Best Coach - 2004
Readers' Choice: Tony La Russa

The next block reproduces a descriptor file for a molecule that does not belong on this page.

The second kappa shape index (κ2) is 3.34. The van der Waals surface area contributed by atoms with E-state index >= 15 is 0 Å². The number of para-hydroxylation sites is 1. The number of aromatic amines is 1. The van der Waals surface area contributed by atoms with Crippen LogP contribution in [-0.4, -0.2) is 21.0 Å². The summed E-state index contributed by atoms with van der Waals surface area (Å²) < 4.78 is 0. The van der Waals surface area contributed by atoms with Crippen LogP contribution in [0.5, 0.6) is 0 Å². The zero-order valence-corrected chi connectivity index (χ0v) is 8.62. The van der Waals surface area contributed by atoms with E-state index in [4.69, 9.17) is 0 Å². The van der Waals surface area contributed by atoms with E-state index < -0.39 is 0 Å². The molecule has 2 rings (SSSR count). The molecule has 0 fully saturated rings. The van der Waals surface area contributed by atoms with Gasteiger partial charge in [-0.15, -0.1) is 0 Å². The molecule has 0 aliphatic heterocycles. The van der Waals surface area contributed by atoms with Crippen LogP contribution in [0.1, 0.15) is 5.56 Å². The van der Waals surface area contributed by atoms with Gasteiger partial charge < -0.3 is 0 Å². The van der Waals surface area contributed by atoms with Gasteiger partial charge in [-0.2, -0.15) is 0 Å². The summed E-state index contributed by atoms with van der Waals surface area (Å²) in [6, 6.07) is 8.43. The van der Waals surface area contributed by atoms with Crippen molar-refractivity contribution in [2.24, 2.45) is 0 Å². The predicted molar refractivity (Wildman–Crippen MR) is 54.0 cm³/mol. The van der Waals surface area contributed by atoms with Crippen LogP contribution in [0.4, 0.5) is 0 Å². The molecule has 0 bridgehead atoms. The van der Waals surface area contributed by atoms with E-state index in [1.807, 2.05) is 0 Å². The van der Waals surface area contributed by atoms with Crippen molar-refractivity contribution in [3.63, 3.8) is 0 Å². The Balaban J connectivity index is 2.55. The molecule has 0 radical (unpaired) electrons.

Joel Quenneville, the head coach who couldn't lead the Blues into the Stanley Cup Finals no matter how big his payroll, is St. Louis' best coach? The guy who was sitting on a barely better-than .500 record when he got the ax, watching impotently from behind the bench as his "team" of "stars" struggled through one of the worst slumps loyal Blues fans have ever endured? That guy is the best coach of the past year? Damn straight. Ignore the Jack Adams award he won for the 1999-2000 season (presented to the league's best coach), and ignore that Quenneville left town with the highest winning percentage of any Blues coach in history (.585). Instead focus on the intangibles: While the ink on his pink slip was still wet, Quenneville went on one of the local Sunday-night sports shows and proceeded to talk up his love for the city and organization that he and his family had called home for almost seven years. He said not one bad word about how his team quit on him; he took the blame for failing to lead them out of the rut; he thanked St. Louis and the fans for the great years he spent here. And then he went to Prague and led Team Canada to the finals in the IIHF Men's World Championship. (Quenneville had to miss the gold-medal game -- which Canada won -- owing to a viral infection.) So don't blame Quenneville for the Blues' failings. Give him a team that wants to win -- say, the Colorado Avalanche, his new team -- and he's a finisher.